Why We Must Talk About Fight Club

By Duff McDuffee on July 13th, 2009 1

Have you seen the movie Fight Club? The unnamed protagonist lives a modern life of quiet desperation. Working as an auditor for a major automobile corporation, he flies around the country investigating deadly car accidents, to calculate a cold-hearted cost-benefit analysis for whether the company should recall the dangerous cars they manufacture. In response to his meaningless and unethical work, he becomes a hyperconsumer–purchasing his liberation in the form of cute Ikea furniture and a Yin-Yang carpet. He learns to cope with his insomnia (presumably fueled by his inner torment) by consuming cathartic experience; joining self-help groups under false pretense, he finds liberation when he surrenders to his sadness.

But he grieves for problems he does not have, for there are no support groups for what truly ails him. His addiction to these groups increases until he spots another faker. Eventually he develops a bad boy multiple personality, starts an underground full-contact boxing ring, blows up his apartment, and eventually forms a destructive cult that engages in acts of terrorism that eerily predict 9/11.

It is significant that many people–especially personal development bloggers–list Fight Club as one of their favorite movies. Why do we love this movie about a self-destructive, violent cult leader with Multiple Personality Disorder? Because we suffer as he suffers, and we find similar self-destructive solutions.

(Note: the embedded video contains violence and has one “swear” word.)

We are torn apart inside. We have meaningless work. We buy stuff we don’t need. We are addicted to consuming Personal Development books and blogs that rehash the same ideas again and again, never really getting to what is most important. But worse than that, sometimes our rebellion is even co-opted into obedience to a new destructive authority–in the name of freedom.

We Must Talk About Fight Club

Rule #1 of Fight Club is “You do not talk about Fight Club.” This is a great rule if you want to create a destructive terrorist cult like Tyler Durden. Cutting off lines of communication with arbitrary and absolute rules creates a insular culture, unable to take feedback and evolve.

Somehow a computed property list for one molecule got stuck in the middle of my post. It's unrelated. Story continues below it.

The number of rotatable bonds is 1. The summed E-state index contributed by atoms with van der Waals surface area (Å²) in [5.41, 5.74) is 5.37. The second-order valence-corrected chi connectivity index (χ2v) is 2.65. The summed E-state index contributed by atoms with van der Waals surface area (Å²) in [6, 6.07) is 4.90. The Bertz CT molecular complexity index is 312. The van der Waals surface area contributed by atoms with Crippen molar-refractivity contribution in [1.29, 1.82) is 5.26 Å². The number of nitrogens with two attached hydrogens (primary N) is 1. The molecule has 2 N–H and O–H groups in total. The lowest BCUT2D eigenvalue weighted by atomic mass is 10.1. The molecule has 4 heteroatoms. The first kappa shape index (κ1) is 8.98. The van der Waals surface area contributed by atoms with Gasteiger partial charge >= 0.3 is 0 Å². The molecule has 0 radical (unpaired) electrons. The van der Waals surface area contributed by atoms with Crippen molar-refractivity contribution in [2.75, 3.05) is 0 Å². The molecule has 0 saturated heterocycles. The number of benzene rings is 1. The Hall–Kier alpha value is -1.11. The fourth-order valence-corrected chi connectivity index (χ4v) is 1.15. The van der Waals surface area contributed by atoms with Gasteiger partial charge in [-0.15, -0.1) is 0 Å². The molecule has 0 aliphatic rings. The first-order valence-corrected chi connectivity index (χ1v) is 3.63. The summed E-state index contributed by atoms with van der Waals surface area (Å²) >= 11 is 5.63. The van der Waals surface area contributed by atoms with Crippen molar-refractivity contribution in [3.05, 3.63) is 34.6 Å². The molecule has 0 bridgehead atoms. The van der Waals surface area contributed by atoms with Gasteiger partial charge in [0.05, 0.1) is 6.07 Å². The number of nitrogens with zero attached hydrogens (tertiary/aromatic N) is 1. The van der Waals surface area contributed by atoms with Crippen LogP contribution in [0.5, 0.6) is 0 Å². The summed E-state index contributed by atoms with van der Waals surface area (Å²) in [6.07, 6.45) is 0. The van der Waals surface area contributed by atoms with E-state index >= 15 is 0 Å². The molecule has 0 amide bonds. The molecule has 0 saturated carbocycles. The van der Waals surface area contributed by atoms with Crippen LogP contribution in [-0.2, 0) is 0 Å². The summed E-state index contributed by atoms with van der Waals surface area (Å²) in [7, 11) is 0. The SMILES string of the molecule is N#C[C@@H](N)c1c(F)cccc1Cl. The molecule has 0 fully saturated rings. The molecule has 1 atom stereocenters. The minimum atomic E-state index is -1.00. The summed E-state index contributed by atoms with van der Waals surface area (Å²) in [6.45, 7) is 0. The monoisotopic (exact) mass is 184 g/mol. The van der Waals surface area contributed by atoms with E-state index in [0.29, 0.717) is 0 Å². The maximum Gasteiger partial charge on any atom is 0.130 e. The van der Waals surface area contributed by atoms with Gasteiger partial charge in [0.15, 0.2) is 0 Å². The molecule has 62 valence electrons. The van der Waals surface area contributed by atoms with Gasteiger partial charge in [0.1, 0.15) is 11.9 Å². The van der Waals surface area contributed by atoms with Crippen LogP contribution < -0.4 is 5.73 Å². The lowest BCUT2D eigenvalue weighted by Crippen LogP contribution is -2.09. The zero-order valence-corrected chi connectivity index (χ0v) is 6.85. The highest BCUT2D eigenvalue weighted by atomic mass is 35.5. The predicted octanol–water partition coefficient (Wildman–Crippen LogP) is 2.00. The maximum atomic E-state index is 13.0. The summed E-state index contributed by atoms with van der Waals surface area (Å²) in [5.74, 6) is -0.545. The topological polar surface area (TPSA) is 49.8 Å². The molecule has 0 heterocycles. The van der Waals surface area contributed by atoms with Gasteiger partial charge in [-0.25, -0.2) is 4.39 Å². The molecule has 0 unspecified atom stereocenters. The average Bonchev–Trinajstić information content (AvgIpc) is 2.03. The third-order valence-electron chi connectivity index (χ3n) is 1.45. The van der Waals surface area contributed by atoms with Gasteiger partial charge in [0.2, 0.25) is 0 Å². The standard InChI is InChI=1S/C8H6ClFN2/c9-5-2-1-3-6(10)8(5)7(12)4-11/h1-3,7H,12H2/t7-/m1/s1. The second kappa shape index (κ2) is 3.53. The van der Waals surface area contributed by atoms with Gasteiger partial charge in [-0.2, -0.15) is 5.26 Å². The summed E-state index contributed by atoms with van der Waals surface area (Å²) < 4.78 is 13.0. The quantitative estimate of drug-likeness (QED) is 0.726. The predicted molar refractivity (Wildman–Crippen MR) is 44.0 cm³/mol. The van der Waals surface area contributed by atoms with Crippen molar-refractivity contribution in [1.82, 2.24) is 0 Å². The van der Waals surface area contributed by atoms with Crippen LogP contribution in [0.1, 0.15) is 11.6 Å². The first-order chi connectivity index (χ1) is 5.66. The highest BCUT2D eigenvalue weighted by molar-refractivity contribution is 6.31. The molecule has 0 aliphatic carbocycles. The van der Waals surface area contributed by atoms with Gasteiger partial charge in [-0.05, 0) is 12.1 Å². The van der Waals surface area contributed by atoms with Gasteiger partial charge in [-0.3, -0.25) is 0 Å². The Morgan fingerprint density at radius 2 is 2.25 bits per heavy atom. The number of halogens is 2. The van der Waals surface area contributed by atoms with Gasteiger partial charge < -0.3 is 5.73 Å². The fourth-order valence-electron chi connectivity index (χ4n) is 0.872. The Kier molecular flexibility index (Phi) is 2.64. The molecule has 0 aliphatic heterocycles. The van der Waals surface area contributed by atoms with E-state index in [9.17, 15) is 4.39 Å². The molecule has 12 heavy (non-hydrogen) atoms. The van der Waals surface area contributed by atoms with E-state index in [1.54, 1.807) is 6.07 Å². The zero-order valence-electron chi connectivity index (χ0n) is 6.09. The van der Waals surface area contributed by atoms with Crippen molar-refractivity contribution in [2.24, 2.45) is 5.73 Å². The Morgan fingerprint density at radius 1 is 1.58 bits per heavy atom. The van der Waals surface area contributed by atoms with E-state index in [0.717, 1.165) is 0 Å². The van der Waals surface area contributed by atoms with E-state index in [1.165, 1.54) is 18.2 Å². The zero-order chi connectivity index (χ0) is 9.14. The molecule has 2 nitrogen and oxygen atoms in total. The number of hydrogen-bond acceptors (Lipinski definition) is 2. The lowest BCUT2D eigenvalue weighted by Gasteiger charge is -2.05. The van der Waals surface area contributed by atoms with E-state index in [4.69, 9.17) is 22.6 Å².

The truth is, we are all already members of Fight Club. We have an inner war raging, a war between parts of ourselves. We try to kill our “resistance” to the culturally conditioned goals that we choose for ourselves because there is seemingly no alternative. We reinforce an inner dominator hierarchy using thought-stopping affirmations such that we never question the values underlying our choice of outcomes.

The Personal Development community itself is a Fight Club. Using techniques of hype and ego-inflation, we have cultivated this inner war by selectively labeling beliefs as “limiting” and then attempting to destroy our often quite reasonable fears. But why do we never talk about these things? Because unwritten rule #1 of Personal Development culture is “you do not talk about Personal Development culture.” Of the 1000’s of Personal Development books and blogs, very few engage in critical discourse, truly questioning the assumptions of any other. This is beginning to change. As the personal development blogosphere matures, it is inevitable that the dialogue will deepen.

Personal Development Itself is Developing

On a typical personal development blog post, you will see endless positive and enthusiastic comments. Less than enthusiastic feedback or critical thinking in general has typically been considered “negative thinking” within our culture. Not surprisingly, groupthink and guru-worship ensues in such an environment devoid of dialogue. But in the last year or so, more blog posts have been receiving critical feedback and dissent. Popular blogger Merlin Mann has harshly criticized the culture of blog articles with “17 Superficial Tips to Optimize Your Life!” which many of us have participated in writing and consuming. To quote Mann: